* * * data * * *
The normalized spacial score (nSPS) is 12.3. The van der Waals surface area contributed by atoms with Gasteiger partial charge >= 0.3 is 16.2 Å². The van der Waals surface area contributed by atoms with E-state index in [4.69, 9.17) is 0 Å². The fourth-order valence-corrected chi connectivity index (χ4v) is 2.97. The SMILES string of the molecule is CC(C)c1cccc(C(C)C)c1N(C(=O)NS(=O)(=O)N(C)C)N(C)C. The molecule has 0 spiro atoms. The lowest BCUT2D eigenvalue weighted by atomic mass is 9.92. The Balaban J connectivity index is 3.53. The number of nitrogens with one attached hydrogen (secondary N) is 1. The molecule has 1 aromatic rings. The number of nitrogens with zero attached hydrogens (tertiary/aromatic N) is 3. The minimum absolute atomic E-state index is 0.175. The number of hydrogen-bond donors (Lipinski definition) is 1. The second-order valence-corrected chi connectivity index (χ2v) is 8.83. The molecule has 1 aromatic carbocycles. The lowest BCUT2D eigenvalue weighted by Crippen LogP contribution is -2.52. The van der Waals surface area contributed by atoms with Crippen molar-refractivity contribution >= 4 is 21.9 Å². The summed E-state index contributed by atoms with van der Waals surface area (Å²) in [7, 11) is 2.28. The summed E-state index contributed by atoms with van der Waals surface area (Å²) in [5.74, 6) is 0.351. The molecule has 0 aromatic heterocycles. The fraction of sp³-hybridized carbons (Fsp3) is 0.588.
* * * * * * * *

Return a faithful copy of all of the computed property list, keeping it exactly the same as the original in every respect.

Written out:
The normalized spacial score (nSPS) is 12.3. The van der Waals surface area contributed by atoms with Gasteiger partial charge >= 0.3 is 16.2 Å². The van der Waals surface area contributed by atoms with E-state index in [4.69, 9.17) is 0 Å². The fourth-order valence-corrected chi connectivity index (χ4v) is 2.97. The SMILES string of the molecule is CC(C)c1cccc(C(C)C)c1N(C(=O)NS(=O)(=O)N(C)C)N(C)C. The molecule has 0 spiro atoms. The lowest BCUT2D eigenvalue weighted by atomic mass is 9.92. The Balaban J connectivity index is 3.53. The number of nitrogens with one attached hydrogen (secondary N) is 1. The molecule has 1 aromatic rings. The number of nitrogens with zero attached hydrogens (tertiary/aromatic N) is 3. The minimum absolute atomic E-state index is 0.175. The number of hydrogen-bond donors (Lipinski definition) is 1. The second-order valence-corrected chi connectivity index (χ2v) is 8.83. The molecule has 1 aromatic carbocycles. The lowest BCUT2D eigenvalue weighted by Crippen LogP contribution is -2.52. The van der Waals surface area contributed by atoms with Crippen molar-refractivity contribution >= 4 is 21.9 Å². The summed E-state index contributed by atoms with van der Waals surface area (Å²) in [7, 11) is 2.28. The summed E-state index contributed by atoms with van der Waals surface area (Å²) in [5.74, 6) is 0.351. The molecule has 0 aromatic heterocycles. The fraction of sp³-hybridized carbons (Fsp3) is 0.588.